*Obtaining suitable resources to put enough food on the table will be harder for the nation’s poor people after President Barack Obama recently signed a bill that will cut $8.7 billion from the federal food stamp program.
The cuts, which are set up to occur over 10 years, were part of a negotiated larger spending bill on American agriculture, according to Rolling Out, which noted that the food stamp program is part of the U.S. Department of Agriculture. Parts of the bill cover items such as crop insurance rates, farm subsidies and other federal programs.
As a result of the bill’s passage, it is estimated that to up to 1 million households may lose $90 in monthly food stamp benefits. Although he has come under heavy fire for signing the bill, Obama praised it as an example o f bipartisan leadership that will create jobs and move the economy forward in growth.
The new bill differs from its original version, which found House Republicans wanting to cut $20.5 to $39 billion out of the food stamp program. The notion didn’t sit well with Obama, who made it clear that he would veto any bill that cut so deeply into the program.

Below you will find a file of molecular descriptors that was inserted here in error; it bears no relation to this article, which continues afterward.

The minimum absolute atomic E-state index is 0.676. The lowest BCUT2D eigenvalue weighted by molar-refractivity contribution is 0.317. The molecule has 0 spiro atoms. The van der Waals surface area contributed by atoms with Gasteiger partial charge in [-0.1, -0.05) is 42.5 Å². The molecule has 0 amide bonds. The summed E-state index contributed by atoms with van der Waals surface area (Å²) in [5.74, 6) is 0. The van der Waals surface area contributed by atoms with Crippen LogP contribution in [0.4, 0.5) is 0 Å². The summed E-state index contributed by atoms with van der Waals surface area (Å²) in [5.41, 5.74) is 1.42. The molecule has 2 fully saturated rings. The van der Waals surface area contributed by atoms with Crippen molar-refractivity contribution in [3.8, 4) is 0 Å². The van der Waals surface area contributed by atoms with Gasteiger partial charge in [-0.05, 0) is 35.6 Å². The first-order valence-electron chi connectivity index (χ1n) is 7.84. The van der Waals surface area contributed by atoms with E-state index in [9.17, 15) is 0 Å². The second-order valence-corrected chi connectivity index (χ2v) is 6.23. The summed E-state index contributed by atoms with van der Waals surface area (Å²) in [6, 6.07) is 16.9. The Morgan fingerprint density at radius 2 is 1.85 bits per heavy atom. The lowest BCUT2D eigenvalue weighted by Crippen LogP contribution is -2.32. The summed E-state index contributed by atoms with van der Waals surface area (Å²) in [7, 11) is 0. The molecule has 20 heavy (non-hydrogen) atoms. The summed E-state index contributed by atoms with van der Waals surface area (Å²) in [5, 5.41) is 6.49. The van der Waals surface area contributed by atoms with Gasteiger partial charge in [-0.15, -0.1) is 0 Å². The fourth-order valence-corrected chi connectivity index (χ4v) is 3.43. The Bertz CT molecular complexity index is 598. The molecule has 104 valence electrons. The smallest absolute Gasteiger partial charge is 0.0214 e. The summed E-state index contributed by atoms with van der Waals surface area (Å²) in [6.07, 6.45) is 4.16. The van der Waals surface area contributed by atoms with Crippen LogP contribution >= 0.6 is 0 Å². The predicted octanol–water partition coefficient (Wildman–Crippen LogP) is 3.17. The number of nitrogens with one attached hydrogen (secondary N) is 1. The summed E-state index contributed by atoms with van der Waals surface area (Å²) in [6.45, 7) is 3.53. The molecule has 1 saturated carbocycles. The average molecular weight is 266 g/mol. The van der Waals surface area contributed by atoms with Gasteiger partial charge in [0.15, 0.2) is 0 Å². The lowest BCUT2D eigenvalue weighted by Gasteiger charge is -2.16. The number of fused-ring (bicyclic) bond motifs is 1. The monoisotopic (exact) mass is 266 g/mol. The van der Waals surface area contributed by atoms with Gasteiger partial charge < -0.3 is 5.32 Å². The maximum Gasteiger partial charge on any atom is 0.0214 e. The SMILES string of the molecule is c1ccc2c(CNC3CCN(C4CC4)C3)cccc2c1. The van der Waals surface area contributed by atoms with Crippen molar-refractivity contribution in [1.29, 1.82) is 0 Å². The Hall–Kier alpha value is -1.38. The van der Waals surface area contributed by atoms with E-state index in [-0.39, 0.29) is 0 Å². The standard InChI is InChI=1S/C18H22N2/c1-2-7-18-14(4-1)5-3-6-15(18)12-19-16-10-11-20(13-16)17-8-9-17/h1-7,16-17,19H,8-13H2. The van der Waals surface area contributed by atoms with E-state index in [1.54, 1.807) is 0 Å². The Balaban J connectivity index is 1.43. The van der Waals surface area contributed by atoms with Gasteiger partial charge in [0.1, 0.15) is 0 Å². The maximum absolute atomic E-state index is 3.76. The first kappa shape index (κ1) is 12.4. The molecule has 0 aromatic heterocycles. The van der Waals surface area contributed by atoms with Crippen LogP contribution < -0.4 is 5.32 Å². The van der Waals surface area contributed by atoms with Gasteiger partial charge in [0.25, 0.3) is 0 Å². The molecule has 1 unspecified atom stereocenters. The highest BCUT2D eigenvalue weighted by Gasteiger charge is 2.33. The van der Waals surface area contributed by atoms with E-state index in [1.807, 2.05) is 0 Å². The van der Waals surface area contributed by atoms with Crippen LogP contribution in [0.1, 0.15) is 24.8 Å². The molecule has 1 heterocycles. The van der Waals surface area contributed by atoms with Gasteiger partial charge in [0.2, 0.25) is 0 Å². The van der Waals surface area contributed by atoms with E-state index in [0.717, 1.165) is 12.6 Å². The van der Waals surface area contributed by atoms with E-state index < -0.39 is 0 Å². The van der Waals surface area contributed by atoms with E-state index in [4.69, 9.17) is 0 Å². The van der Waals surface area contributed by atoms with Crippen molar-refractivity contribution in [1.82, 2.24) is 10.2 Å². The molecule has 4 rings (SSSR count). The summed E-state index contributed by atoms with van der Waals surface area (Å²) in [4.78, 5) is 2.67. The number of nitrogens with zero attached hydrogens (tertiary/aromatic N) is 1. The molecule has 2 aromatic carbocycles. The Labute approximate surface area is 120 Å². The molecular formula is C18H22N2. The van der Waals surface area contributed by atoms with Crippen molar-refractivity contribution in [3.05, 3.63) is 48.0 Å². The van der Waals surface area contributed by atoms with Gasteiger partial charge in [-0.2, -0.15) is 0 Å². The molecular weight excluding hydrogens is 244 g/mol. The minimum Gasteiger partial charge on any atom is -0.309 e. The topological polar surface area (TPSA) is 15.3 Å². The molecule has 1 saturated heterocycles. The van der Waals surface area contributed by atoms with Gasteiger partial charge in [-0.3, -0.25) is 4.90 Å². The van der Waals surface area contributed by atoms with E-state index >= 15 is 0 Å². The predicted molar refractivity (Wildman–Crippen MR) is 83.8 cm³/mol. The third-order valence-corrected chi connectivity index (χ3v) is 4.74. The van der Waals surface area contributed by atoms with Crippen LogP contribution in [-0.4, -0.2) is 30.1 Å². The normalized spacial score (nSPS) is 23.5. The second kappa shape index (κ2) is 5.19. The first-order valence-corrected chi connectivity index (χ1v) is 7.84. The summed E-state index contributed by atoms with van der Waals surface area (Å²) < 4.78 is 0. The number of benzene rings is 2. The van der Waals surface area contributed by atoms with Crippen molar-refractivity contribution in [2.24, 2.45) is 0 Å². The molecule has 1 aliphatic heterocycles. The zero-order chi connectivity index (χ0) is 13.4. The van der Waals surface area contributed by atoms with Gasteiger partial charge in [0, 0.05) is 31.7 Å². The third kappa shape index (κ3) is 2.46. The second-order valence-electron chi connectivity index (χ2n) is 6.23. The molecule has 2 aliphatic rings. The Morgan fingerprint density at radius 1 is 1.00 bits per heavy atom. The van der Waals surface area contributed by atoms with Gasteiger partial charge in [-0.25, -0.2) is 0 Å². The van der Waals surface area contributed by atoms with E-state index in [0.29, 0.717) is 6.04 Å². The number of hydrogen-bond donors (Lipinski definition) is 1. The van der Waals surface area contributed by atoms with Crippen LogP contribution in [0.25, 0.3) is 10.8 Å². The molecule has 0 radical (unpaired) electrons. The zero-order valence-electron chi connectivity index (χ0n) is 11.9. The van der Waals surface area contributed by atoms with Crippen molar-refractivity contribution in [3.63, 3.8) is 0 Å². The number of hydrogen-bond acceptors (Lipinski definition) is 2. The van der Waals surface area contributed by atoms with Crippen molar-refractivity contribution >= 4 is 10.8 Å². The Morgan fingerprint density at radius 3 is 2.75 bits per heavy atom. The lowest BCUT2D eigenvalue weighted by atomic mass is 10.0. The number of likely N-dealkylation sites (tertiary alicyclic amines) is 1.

Negotiations surrounding the new bill were not mentioned by Obama at the signing of neither the new bill nor any indication that he was satisfied with the final version of the bill.
“My position has always been that any Farm Bill I sign must include protections for vulnerable Americans, and thanks to the hard work of [Senate Agriculture Committee chair] Debbie Stabenow and others, it does just that,” he said.
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Although credit was given to those with a hand in keeping Americans protected under the new bill, Rolling Out points to greater concern regarding the food stamp program at the state level.
Referencing new eligibility requirement for assistance in Georgia that went into effect last week, the publication illustrated the impact as it reports that the new rules mandate that able-bodied adults without children can collect food stamps for only three months in a three-year period. The exception is if the adults get into a job or training program.
As a result, 5,000 people will lose their food stamp benefits in three metro Atlanta counties, a development whose impact stands to dramatically affect the poor.
“More than 500,000 and as many as 1 million of the nation’s poorest people will be cut off from the Supplemental Nutrition Assistance Program/SNAP (formerly known as the Food Stamp Program) over the course of 2016 … The impact will be felt in the 22 states that must or are choosing to re-impose the time limit in 2016,” according to the center on Budget and Policy Priorities
While supporters of the changes tout the work requirement as a reasonable action, what’s not being taken into account is the high unemployment rate caused by the lack of jobs.
“Very few states that have adopted the work requirement are offering training or jobs to those affected by the new rules,” the publication stated. “This can represent a loss of $150 to $170 per person per month, which will increase economic hardship for recipients.